Steve Lehman is interviewed about his new release Mise en Abime.

The Quietus reviews John Zorn’s new Nova Express release, On Leaves of Grass.

Free Jazz Blog Reviews


From Free Jazz:

The Astronomical Unit: Super Earth (Gligg Reords, 2013) ****
Foils Quartet: The Jersey Lily (Creative Sources, 2014) ****
Giacomo Merega, Noah Kaplan & Joe Moffett – Crows and Motives (Underwolf, 2014) ****
Daniel Rosenboom Quintet – Fire Keeper (Orenda, 2014) ****
Moskus – Mestertyven (Hubro, 2014) ***½
Baptet – Trash Nova (Brakophonic, 2014) ****
Pharoah & The Underground – Spiral Mercury (Clean Feed CD, 2014) ****½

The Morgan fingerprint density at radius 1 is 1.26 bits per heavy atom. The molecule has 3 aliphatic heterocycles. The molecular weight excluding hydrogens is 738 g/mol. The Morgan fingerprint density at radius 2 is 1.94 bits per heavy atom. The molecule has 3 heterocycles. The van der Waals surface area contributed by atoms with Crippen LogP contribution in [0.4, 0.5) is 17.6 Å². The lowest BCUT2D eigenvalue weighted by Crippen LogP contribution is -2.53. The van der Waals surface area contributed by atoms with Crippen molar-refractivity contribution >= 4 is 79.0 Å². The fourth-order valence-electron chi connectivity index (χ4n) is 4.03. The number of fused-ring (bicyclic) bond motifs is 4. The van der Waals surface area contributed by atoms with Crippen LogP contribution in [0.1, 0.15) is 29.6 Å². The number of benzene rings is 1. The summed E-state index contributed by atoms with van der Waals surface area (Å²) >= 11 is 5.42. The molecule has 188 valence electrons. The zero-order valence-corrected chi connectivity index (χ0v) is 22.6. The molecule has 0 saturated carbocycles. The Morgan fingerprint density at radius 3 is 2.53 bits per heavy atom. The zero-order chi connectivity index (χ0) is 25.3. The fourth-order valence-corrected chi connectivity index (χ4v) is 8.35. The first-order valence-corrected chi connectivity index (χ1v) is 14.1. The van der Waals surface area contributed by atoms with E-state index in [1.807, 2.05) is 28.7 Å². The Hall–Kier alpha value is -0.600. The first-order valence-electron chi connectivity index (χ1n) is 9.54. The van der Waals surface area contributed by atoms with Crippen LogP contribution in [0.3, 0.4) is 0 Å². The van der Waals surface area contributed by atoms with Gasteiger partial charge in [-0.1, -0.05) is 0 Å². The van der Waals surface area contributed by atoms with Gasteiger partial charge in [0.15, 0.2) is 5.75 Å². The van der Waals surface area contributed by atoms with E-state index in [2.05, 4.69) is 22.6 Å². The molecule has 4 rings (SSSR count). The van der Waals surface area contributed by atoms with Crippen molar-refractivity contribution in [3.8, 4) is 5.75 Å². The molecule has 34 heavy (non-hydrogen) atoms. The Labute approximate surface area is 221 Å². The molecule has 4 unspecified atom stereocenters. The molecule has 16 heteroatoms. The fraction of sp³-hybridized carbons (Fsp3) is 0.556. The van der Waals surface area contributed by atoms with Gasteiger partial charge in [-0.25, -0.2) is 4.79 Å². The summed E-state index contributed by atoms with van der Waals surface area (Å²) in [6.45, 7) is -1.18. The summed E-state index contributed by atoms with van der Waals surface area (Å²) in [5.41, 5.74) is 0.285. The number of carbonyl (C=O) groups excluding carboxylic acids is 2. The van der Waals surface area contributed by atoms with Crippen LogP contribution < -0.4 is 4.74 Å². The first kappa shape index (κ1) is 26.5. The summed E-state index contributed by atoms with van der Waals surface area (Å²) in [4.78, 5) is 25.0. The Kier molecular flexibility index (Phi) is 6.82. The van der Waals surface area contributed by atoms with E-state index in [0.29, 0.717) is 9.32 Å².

Pharoah & The Underground – Primative Jupiter (Clean Feed LP, 2014) ****
Led Bib – The People in Your Neighbourhood (Cuneiform, 2014) ***½

Boulez’s Piano Solos in Taka Kigawa’s Hands


From NYTimes.com:

Pierre Boulez

Cover of Pierre Boulez

A hall helps create the impression of a piece of music almost as much as the player or the piece itself. It is doubtless largely because the pianist Taka Kigawa’s recital on Monday evening was held at Le Poisson Rouge, the basement club in Greenwich Village, that his program had such a bewitchingly suave, intimate effect. Yes, implausibly enough, the complete solo piano works of Pierre Boulez sounded, in Mr. Kigawa’s hands and with the low-ceilinged Le Poisson Rouge acoustics, glasses tinkling at the bar, like nothing so much as a collection of unusually experimental cabaret music.

September in Portland